More information on the AMHR group at JHU can be found here.

The project is sponsored by USAID as one of a series globally to assess the impact and feasibility of community-based interventions for survivors of structural violence.

We are hiring one full-time position that will serve as the Project Director for the study. The position will be based 100% on-site in Kyiv, with regular travel to other sites. The Director will be responsible for the day-to-day operations of all study activities. The Director will report directly to the U.S.-based Principal Investigator and Clinical Director and work closely with the Ukrainian director and team. This position is to replace the current program director who cannot remain in Ukraine for the duration of the study.

The position is suitable for individuals with a PhD in public health or related field, with experience in program management, an interest in global mental health, and a desire for additional global health field experience. Persons will a masters degree will also be considered, based on their experience in low and middle income countries.

Please send a cover letter and CV to the principal investigator, Paul Bolton, at pbolton1@jhu.edu

Call for Papers for 41st Annual Meeting. Abstract Submission Deadline: September 20, 2019
Click here for Abstract Submission Form

Collaboration: Partnership, Translation, Integration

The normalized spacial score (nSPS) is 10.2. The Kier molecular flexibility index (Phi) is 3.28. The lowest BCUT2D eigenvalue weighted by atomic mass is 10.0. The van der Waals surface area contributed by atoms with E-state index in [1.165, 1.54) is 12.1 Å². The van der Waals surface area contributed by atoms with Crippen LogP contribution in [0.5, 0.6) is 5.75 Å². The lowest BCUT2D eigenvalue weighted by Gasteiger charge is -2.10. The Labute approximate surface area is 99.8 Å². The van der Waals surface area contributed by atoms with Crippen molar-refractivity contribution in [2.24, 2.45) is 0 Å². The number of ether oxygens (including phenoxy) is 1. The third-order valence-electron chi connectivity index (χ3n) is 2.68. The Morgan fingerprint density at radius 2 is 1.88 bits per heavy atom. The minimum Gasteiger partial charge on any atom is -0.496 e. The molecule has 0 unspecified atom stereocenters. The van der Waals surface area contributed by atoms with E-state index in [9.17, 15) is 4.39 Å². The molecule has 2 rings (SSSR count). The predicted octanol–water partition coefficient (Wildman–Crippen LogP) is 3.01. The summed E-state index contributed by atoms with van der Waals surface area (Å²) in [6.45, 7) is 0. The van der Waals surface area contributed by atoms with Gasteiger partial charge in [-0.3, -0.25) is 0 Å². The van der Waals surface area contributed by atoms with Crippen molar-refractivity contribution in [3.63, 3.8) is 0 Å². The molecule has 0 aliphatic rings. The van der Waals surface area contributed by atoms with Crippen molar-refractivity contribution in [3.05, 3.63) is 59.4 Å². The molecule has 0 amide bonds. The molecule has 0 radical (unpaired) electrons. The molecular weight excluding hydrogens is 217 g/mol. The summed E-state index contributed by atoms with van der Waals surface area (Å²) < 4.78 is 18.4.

Cultural Psychiatrists and Psychologists and Global Mental Health practitioners are increasingly working in collaborative spaces. Some of these collaborations feel familiar, such as with scholars in other disciplines. Other collaborations might feel new or unfamiliar, such as with lay counselors, peer specialists, religious leaders and healers, as well as with policy-makers and institutional administrators. The 2020 Annual Meeting aims to grapple with the challenges of such complex collaborations and to highlight examples of success.

Collaboration can mean many things. An obvious meaning is partnership: to what extent do our academic, educational, and community-based collaborations reflect true partnerships? What are the challenges that arise in collaborating across levels of expertise, such as expertise in psychiatry, local expertise, or expertise in lived experience? Should partnerships be sought for every aspect and kind of mental health-related research, or are they more applicable to some than others? How are power differentials managed in partnerships between researchers from high-income countries and those from low-and-middle-income countries? What are successful models for navigating such partnerships?